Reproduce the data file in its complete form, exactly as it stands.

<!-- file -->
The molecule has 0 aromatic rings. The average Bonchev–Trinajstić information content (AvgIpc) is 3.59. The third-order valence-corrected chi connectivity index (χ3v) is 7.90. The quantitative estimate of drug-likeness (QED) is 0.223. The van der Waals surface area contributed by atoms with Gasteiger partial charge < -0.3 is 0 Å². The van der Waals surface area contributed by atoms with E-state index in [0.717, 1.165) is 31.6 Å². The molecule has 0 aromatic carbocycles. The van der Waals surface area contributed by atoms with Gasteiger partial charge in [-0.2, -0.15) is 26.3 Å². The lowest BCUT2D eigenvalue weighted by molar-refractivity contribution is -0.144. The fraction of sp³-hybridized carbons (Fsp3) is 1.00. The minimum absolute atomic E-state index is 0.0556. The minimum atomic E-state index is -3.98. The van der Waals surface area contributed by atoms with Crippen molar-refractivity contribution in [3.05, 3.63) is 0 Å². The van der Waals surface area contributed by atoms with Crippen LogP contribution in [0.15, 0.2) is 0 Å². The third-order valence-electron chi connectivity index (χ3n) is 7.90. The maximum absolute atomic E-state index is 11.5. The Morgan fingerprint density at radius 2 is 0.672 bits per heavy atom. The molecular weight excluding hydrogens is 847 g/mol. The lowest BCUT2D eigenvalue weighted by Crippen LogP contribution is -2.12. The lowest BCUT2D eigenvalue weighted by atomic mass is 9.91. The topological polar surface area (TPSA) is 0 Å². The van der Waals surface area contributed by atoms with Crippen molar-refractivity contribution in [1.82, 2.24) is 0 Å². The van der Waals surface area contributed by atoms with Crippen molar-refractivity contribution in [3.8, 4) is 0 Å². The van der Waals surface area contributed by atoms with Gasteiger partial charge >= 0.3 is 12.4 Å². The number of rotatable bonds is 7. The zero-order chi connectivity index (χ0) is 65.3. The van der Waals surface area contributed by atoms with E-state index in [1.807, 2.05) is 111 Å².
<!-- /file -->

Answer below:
The molecule has 0 aromatic rings. The average Bonchev–Trinajstić information content (AvgIpc) is 3.59. The third-order valence-corrected chi connectivity index (χ3v) is 7.90. The quantitative estimate of drug-likeness (QED) is 0.223. The van der Waals surface area contributed by atoms with Gasteiger partial charge < -0.3 is 0 Å². The van der Waals surface area contributed by atoms with E-state index in [0.717, 1.165) is 31.6 Å². The molecule has 0 aromatic carbocycles. The van der Waals surface area contributed by atoms with Gasteiger partial charge in [-0.2, -0.15) is 26.3 Å². The lowest BCUT2D eigenvalue weighted by molar-refractivity contribution is -0.144. The fraction of sp³-hybridized carbons (Fsp3) is 1.00. The minimum absolute atomic E-state index is 0.0556. The minimum atomic E-state index is -3.98. The van der Waals surface area contributed by atoms with Crippen molar-refractivity contribution in [3.05, 3.63) is 0 Å². The van der Waals surface area contributed by atoms with Crippen LogP contribution in [0.15, 0.2) is 0 Å². The third-order valence-electron chi connectivity index (χ3n) is 7.90. The maximum absolute atomic E-state index is 11.5. The Morgan fingerprint density at radius 2 is 0.672 bits per heavy atom. The molecular weight excluding hydrogens is 847 g/mol. The lowest BCUT2D eigenvalue weighted by Crippen LogP contribution is -2.12. The lowest BCUT2D eigenvalue weighted by atomic mass is 9.91. The topological polar surface area (TPSA) is 0 Å². The van der Waals surface area contributed by atoms with Crippen molar-refractivity contribution in [1.82, 2.24) is 0 Å². The van der Waals surface area contributed by atoms with Crippen molar-refractivity contribution in [3.8, 4) is 0 Å². The van der Waals surface area contributed by atoms with Gasteiger partial charge >= 0.3 is 12.4 Å². The number of rotatable bonds is 7. The zero-order chi connectivity index (χ0) is 65.3. The van der Waals surface area contributed by atoms with E-state index in [1.807, 2.05) is 111 Å².